Northern Ireland: Amnesty and CAJ raise concerns over laws restricting protest ahead of Assembly debate
Human rights organisations concerned at last-minute law changes and PSNI action against Black Lives Matter protests
Amnesty International UK and the Committee on the Administration of Justice (CAJ) have written to every MLA - in advance of a debate in the Northern Ireland Assembly today (Tuesday) - to outline concerns about law changes which restrict freedom to protest in Northern Ireland.
Later today, MLAs will debate amendments to The Health Protection (Coronavirus, Restrictions) Regulations (Northern Ireland) 2020 which previously became law without scrutiny or debate in the Assembly.
The human rights organisations previously branded as “unacceptable” the last-minute introduction of changes to regulations governing outdoor gatherings which allowed the PSNI to issue some 70 fines and community resolution notices against peaceful and socially distanced Black Lives Matter protestors in Belfast and Derry-Londonderry on Saturday 6 June.
The human rights organisations have raised concerns that enforcement powers used by the PSNI as the legal basis for penalties only came into force at 11pm on Friday 5 June, just hours ahead of Black Lives Matter protests, which resulted in scores of participants receiving fines and organisers facing prosecution.
Amnesty and CAJ are calling on MLAs to ensure the law allows people to exercise their human right to peaceful protest.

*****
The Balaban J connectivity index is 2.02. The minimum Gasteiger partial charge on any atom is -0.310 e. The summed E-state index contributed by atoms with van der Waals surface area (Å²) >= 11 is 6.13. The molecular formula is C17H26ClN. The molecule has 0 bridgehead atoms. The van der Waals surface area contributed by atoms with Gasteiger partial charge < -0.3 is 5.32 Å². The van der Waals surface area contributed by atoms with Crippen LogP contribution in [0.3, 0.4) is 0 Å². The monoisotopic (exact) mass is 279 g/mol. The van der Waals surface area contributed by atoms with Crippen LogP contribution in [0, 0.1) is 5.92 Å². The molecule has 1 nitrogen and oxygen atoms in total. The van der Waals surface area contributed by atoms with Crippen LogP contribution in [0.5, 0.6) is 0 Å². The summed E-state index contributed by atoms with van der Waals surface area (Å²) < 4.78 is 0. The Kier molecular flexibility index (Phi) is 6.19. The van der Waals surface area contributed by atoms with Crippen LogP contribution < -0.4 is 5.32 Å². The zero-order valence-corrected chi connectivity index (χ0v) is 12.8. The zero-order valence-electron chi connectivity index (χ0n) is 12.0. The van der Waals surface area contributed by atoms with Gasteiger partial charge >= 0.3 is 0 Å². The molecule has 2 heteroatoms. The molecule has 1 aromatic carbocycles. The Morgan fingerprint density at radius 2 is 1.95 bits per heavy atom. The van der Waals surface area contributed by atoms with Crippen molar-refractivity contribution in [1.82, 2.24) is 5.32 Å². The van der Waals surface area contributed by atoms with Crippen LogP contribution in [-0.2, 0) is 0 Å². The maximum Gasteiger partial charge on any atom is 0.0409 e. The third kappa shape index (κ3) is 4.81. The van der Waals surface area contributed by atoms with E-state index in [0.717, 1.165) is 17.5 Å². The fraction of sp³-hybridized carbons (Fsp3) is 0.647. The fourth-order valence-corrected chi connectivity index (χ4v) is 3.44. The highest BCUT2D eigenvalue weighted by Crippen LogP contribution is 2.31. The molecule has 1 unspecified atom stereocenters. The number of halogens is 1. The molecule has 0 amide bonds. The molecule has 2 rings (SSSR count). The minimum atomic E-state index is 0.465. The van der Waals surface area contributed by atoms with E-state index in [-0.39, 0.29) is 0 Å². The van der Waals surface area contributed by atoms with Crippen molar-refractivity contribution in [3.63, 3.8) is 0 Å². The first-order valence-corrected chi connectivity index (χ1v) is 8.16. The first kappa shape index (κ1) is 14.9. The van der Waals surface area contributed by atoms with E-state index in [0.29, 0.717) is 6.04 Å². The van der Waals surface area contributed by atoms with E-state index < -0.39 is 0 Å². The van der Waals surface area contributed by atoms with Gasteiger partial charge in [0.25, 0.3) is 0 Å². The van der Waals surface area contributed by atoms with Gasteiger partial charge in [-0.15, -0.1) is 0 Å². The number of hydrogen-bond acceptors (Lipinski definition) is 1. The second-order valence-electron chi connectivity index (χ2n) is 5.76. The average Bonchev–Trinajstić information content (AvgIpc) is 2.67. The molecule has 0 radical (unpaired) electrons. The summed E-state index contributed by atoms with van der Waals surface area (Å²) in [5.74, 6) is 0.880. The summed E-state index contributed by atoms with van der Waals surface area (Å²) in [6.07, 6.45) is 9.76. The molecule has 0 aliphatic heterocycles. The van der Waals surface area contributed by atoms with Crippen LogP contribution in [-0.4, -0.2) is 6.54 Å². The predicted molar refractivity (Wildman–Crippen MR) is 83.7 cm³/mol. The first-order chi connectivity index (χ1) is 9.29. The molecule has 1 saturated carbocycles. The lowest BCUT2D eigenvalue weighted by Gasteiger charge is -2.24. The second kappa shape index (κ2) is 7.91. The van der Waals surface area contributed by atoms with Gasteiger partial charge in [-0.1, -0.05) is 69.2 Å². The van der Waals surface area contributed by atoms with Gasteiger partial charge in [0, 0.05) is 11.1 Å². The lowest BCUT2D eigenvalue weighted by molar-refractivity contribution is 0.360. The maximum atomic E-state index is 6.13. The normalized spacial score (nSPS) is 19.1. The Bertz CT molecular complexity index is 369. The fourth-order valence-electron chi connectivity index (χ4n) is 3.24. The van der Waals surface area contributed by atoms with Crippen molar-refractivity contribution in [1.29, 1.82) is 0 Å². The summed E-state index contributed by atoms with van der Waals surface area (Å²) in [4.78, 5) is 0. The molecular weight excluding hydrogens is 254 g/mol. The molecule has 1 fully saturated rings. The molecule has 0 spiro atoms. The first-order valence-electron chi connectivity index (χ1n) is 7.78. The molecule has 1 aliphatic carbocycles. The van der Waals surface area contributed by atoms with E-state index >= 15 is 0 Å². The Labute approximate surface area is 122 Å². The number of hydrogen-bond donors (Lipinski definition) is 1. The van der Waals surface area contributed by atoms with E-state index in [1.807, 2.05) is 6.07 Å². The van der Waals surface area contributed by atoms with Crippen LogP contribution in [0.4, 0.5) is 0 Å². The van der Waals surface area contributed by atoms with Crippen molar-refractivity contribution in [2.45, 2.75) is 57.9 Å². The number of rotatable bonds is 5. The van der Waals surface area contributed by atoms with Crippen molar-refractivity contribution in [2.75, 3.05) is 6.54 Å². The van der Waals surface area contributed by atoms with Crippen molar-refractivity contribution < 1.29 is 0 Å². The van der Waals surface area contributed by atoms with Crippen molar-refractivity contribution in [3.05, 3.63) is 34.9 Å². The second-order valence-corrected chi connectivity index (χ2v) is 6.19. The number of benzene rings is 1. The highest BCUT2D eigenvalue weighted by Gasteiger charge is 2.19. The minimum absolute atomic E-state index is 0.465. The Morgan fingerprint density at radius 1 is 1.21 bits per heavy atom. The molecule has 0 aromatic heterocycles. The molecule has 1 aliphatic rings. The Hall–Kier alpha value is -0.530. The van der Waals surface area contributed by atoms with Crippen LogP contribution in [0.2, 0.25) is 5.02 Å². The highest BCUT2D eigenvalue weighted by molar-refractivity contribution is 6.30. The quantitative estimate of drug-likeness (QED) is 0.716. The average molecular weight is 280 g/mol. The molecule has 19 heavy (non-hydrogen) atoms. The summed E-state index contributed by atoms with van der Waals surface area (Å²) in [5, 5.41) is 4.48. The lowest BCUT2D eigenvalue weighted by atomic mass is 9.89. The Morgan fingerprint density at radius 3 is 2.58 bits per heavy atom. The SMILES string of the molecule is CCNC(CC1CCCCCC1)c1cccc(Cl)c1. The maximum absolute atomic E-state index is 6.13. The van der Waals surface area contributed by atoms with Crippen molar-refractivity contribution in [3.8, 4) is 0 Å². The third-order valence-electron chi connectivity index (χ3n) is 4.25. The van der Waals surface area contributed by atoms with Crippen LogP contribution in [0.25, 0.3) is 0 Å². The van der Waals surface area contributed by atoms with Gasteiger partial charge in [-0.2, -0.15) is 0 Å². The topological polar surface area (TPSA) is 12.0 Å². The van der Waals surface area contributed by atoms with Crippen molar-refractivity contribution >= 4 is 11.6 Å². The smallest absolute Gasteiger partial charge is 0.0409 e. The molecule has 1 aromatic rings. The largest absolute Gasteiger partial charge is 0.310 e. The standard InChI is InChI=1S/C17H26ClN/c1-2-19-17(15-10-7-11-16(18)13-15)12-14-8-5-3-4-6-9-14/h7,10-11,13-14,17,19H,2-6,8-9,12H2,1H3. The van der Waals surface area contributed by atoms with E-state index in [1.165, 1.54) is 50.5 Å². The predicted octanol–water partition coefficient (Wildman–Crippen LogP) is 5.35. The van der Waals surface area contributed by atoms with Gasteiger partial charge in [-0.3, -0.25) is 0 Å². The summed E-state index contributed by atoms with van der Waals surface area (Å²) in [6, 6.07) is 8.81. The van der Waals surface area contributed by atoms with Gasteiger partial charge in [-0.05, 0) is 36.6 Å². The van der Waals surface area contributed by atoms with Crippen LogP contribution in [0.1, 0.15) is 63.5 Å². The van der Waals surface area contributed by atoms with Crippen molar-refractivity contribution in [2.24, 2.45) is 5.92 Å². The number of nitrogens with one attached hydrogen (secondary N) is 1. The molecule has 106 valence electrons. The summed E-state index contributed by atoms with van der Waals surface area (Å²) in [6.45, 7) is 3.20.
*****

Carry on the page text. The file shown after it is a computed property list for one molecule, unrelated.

Patrick Corrigan, Northern Ireland Programme Director of Amnesty International UK, said:
“The Department of Health made last-minute changes to the law on the Friday evening before the Black Lives Matter protests, without any debate or scrutiny in the Assembly.
“Assembly members need to take this opportunity to challenge the law which effectively criminalises any protest which the PSNI decides to target, including those where organisers and participants enforce strict social distancing measures.
“This is bad law. MLAs should now fix it so that people are permitted to exercise their fundamental human right to protest peacefully and safely.”
Brian Gormally, Director of CAJ, said:
“We have serious concerns both about the confused and unsatisfactory nature of emergency legislation in Northern Ireland and the policing operations in response to the Black Lives Matter protests.
“We have received testimony from people who were sanctioned by the police that action against individuals may have been taken in an arbitrary or discriminatory manner, including on the basis of racial profiling.
“These are extraordinarily serious concerns, made even more so by the apparent difference in approach taken by the police to other recent protests which have not been led by or involved significant numbers of black and minority ethnic people.”
Right to protest
The right to protest is a fundamental human right, which may be limited in a public health emergency, but limitations must be necessary, proportionate, meet the test of ‘legal certainty’ – this is, the rules must be clear - and not be enforced in an arbitrary or discriminatory manner.
The ‘The Health Protection (Coronavirus, Restrictions) Regulations (Northern Ireland) 2020’ have now been amended five times but neither the exemptions to the ‘Stay at home’ regulation 5 or the ‘restrictions on gatherings’ regulations (6-6A) expressly consider protests.
The PSNI have relied on Regulation 6A – designed to restrict outdoor social gatherings to up to six persons. Notably this came into force on the 19th of May but there were no enforcement powers attached to it. That changed as an amendment which was put before the NI Assembly at 5pm on Friday 5 June and came into force at 11pm that Friday night, on the eve of the anti-racism protests.